Articles Posted in U.S. D.C. Circuit Court of Appeals

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26 U.S.C. 4251 imposes an excise tax on amounts paid for toll telephone service. Technological advances changed cost structures and, as a result, telephone companies began charging only by elapsed transmission time. The IRS, however, continued to collect the tax. Five courts of appeals, including this court, held that section 4251 did not permit the Service to tax telephone service with distance-invariant pricing. Around the same time, plaintiffs (Cohen, Sloan, and Gurrola) filed separate putative class-action suits challenging the tax. After Cohen and Sloan filed their complaint, the Service issued without notice and comment Notice 2006-50, declaring that the Service would no longer tax telephone service priced without regard to distance and established a procedure to refund illegally collected excise taxes. On appeal, plaintiffs challenged the district court's refusal to direct the Service on remand to issue a refund rule and from its denial of their interim request for fees. The court rejected plaintiffs' contention that the district court erred in vacating Notice 2006-50 and remanding, without specifically instructing the Service to promulgate a new refund procedure. Here, the only statutory failure was of notice and comment. Absent a statutory duty to promulgate a new rule, a court cannot order it. The court also concluded that the district court did not abuse its discretion in denying fees. The district court found the government's position to be substantially justified because several circuit judges agreed with the government and dissented from the Cohen I and Cohen II opinions. Accordingly, the court affirmed the judgment of the district court. View "In re: Long-distance Telephone Service Federal Excise Tax Refund" on Justia Law

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Plaintiffs, three independent tax-return preparers, filed suit contending that the IRS's new regulations exceeded the agency's authority under the statute. At issue was whether the IRS's statutory authority to "regulate the practice of representatives of persons before the Department of the Treasury" encompassed authority to regulate tax-return preparers. In the court's judgment, the traditional tools of statutory interpretation - including the statute's text, history, structure, and context - foreclosed and rendered unreasonable the IRS's interpretation of 31 U.S.C. 330. Therefore, the court affirmed the judgment of the district court, agreeing that the IRS's statutory authority under Section 3303 could not be stretched so broadly as to encompass authority to regulate tax-return preparers. View "Loving, et al. v. IRS, et al." on Justia Law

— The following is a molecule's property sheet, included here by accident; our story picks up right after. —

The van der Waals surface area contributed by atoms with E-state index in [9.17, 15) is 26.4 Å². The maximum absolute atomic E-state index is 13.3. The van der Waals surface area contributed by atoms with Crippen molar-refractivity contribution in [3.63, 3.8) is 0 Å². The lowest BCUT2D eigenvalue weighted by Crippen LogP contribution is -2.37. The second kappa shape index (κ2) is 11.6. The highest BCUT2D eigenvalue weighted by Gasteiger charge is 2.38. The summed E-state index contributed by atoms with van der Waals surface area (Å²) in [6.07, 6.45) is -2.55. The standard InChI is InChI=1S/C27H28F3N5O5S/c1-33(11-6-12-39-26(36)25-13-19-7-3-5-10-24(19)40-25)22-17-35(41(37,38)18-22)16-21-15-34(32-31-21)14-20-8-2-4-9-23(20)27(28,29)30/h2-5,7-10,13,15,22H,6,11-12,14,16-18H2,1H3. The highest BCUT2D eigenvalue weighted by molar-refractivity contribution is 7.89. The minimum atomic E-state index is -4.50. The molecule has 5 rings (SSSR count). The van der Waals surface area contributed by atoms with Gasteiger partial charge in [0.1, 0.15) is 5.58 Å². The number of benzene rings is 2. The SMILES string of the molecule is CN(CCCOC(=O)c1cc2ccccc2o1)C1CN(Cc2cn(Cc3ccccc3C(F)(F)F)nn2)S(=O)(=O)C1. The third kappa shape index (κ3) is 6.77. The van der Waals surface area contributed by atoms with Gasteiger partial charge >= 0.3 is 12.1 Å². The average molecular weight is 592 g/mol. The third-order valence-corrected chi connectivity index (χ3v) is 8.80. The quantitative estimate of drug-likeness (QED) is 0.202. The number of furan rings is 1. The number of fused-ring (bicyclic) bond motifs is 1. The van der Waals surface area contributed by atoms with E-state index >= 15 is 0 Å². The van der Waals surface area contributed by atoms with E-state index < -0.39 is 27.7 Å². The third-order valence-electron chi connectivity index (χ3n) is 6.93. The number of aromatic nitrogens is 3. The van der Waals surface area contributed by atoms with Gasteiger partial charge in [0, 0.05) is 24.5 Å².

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Appellant sought review of orders and decisions issued by the Tax Court affirming the IRS's decision to impose a levy on his property to collect overdue income taxes. Appellant raised several challenges emanating from an IRS Office of Appeals Collection Due Process (CDP) hearing which resulted in the contested levy. The court denied the IRS's motion to transfer this case to the Eighth Circuit; the court had no occasion to decide in this case whether a taxpayer who is seeking review of a CDP decision on a collection method may file in a court of appeals other than the D.C. Circuit if the parties have not stipulated to venue in another circuit; nothing in the record indicated that the CDP hearing was tainted by ex parte communications between the Settlement Officer and other IRS employees; appellant failed to timely raise his claim regarding the senior Tax Court judge's recusal; the Tax Court's dismissal of appellant's tax liability for the year 2003 was moot; and appellant's challenge to the notice of determination imposing the levy was rejected where the court had no grounds to overturn the IRS's levy determination in this case. Accordingly, the court affirmed the decisions of the Tax Court. View "Byers v. Commissioner of IRS" on Justia Law

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Appellants appealed the tax court's decision, holding that the period to assess taxes for tax year 1999 against Jack Gaughf and his wife remained open as of March 30, 2007, when the IRS issued a Notice of Final Partnership Administrative Adjustment (FPAA) to Gaughf Properties, L.P. The court affirmed the tax court's holding that (1) the Gaughfs' tax liability came within the unidentified partner exception to the general three-year statute of limitations under I.R.C. section 6229(e) because the Gaughfs were not identified as indirect partners to Gaughf Properties, L.P. in its 1999 return and (2) information identifying them as indirect partners was not otherwise timely furnished to the Secretary of the Treasury so as to trigger the one-year limitation period in I.R.C. section 6229(e). View "Gaughf Properties, L.P. v. Commissioner, IRS" on Justia Law